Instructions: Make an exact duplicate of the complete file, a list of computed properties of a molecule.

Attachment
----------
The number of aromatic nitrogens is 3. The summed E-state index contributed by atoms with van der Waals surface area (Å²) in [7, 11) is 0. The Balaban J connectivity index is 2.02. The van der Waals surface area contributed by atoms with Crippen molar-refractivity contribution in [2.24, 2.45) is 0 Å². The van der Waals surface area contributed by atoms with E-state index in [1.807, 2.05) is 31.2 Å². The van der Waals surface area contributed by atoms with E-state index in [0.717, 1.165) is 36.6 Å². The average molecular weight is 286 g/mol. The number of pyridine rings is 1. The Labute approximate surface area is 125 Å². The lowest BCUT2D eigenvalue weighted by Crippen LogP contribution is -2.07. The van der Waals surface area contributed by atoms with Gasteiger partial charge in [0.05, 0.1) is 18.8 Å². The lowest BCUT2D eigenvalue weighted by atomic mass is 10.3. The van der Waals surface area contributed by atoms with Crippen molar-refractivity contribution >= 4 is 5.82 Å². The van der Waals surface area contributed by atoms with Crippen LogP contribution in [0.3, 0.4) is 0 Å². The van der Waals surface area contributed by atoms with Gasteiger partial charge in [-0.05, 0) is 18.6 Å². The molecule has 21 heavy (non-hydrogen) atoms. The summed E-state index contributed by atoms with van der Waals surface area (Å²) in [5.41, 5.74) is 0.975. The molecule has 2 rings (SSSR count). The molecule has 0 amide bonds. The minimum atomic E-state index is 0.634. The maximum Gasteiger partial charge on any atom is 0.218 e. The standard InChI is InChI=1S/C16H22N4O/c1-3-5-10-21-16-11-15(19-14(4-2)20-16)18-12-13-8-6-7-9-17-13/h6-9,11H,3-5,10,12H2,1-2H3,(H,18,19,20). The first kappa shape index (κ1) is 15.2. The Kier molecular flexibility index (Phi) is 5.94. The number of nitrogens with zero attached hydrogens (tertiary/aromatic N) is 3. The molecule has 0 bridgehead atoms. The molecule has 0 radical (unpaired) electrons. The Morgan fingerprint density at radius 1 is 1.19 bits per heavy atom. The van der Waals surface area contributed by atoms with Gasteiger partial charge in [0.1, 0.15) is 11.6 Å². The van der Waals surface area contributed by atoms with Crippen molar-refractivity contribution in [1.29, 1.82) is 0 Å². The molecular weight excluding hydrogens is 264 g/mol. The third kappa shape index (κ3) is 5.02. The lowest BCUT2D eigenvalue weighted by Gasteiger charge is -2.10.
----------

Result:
The number of aromatic nitrogens is 3. The summed E-state index contributed by atoms with van der Waals surface area (Å²) in [7, 11) is 0. The Balaban J connectivity index is 2.02. The van der Waals surface area contributed by atoms with Crippen molar-refractivity contribution in [2.24, 2.45) is 0 Å². The van der Waals surface area contributed by atoms with E-state index in [1.807, 2.05) is 31.2 Å². The van der Waals surface area contributed by atoms with E-state index in [0.717, 1.165) is 36.6 Å². The average molecular weight is 286 g/mol. The number of pyridine rings is 1. The Labute approximate surface area is 125 Å². The lowest BCUT2D eigenvalue weighted by Crippen LogP contribution is -2.07. The van der Waals surface area contributed by atoms with Gasteiger partial charge in [0.05, 0.1) is 18.8 Å². The lowest BCUT2D eigenvalue weighted by atomic mass is 10.3. The van der Waals surface area contributed by atoms with Crippen molar-refractivity contribution >= 4 is 5.82 Å². The van der Waals surface area contributed by atoms with Crippen LogP contribution in [0.3, 0.4) is 0 Å². The van der Waals surface area contributed by atoms with Gasteiger partial charge in [-0.05, 0) is 18.6 Å². The molecule has 21 heavy (non-hydrogen) atoms. The summed E-state index contributed by atoms with van der Waals surface area (Å²) in [5.41, 5.74) is 0.975. The molecule has 2 rings (SSSR count). The molecule has 0 amide bonds. The minimum atomic E-state index is 0.634. The maximum Gasteiger partial charge on any atom is 0.218 e. The standard InChI is InChI=1S/C16H22N4O/c1-3-5-10-21-16-11-15(19-14(4-2)20-16)18-12-13-8-6-7-9-17-13/h6-9,11H,3-5,10,12H2,1-2H3,(H,18,19,20). The first kappa shape index (κ1) is 15.2. The Kier molecular flexibility index (Phi) is 5.94. The number of nitrogens with zero attached hydrogens (tertiary/aromatic N) is 3. The molecule has 0 bridgehead atoms. The molecule has 0 radical (unpaired) electrons. The Morgan fingerprint density at radius 1 is 1.19 bits per heavy atom. The van der Waals surface area contributed by atoms with Gasteiger partial charge in [0.1, 0.15) is 11.6 Å². The van der Waals surface area contributed by atoms with Crippen molar-refractivity contribution in [1.29, 1.82) is 0 Å². The molecular weight excluding hydrogens is 264 g/mol. The third kappa shape index (κ3) is 5.02. The lowest BCUT2D eigenvalue weighted by Gasteiger charge is -2.10.